It is a fine line that i am walking on working with J to
pick a damn hand decide which hand he would like to use to write with. I want him to learn and practice so that he is comfortable and yet i don’t want to force work on him too much. Right now we have four 15 minute “lessons” that we do in a morning. Normally broken up with him and D running around screaming like the crazy people that they are. i have been steadily printing out worksheets and whatnot that look interesting to help him. I try to make it fun and have even let him use the glitter pens. Which he has taken a shine too, alittle too much of a liking to for my hubby and I’s liking (for me it is mainly because they are my sparkly writing pens!).
Next week J will learn to write the letter B so this weekend we are practicing the letter A. I don’t want to cram it into his skull how to write. I don’t want him to forget it either. I know my kid is smart, but i always worry that he doesn’t chose to remember certain things. Writing that is a skill he will need. At least until children are required to have laptops in kindergarten.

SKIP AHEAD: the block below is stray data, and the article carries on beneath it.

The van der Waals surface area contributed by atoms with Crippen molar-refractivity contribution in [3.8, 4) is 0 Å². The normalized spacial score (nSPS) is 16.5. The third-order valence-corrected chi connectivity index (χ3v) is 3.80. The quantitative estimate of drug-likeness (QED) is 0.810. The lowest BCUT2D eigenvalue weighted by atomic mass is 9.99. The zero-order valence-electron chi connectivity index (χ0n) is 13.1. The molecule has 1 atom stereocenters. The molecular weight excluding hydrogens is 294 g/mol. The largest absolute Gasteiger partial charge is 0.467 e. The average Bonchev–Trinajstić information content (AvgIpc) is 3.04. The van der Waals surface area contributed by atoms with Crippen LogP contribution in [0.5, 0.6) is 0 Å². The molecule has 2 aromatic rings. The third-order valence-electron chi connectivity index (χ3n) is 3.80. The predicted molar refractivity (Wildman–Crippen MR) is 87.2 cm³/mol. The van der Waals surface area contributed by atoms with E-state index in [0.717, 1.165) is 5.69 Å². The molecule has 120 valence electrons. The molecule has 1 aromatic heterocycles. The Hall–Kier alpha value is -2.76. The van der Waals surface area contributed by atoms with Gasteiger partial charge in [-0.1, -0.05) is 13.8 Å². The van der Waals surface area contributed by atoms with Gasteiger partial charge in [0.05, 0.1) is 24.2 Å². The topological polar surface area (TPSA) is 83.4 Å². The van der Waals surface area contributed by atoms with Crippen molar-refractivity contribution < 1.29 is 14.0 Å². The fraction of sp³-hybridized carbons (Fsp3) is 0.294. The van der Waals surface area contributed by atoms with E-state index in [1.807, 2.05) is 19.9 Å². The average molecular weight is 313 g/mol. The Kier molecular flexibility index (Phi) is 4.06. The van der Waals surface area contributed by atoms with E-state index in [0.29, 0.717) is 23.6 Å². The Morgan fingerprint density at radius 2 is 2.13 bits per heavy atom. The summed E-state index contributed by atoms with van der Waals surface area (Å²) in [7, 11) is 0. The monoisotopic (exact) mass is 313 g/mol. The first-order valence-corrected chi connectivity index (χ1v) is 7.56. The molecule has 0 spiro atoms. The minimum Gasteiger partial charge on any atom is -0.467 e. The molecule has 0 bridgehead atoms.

I have been posting links to sites with various activities for young children and i am glad that everyone is enjoying them. As J and I trek through the new world of learning (mommy is SO tired that pretty soon i will need to go back to school to be able to help with homework. I can’t remember ANYTHING!), I will be posting specific links to the worksheet or activity that we did that day, hopefully, if i can remember how to work the frigging camera, it will be accompanied with a picture of J’s work. Sometimes D’s interpretation as well because as those of us with multiple kids knows, what one does the other will want to do as well.
Since i know that the links i have been giving you have an awful lot of activities and clicking involved to get to a certain activity, maybe this will help some of you who are too
damn lazy busy duct taping getting your child to the table to click on 15,000 links just for one damn worksheet.
Today J and I worked on the short and long A worksheets. For those of you that prefer the “A” to be more of the standard block A rather than the slanted A in the worksheets above. Here are the short and long A worksheets for those. It has the same pictures on the bottom as the above worksheets.
These worksheets were good for J because they were so big and didn’t really force him to have to restrict the size of the A. I think that big letters are great for the kids learning to write. While they will have to eventually make them smaller (although since i am blind as a bat, i can appreciate the large letters), it helps them understand the basics of making the letter.
No pictures right now, but i will come back and add them later.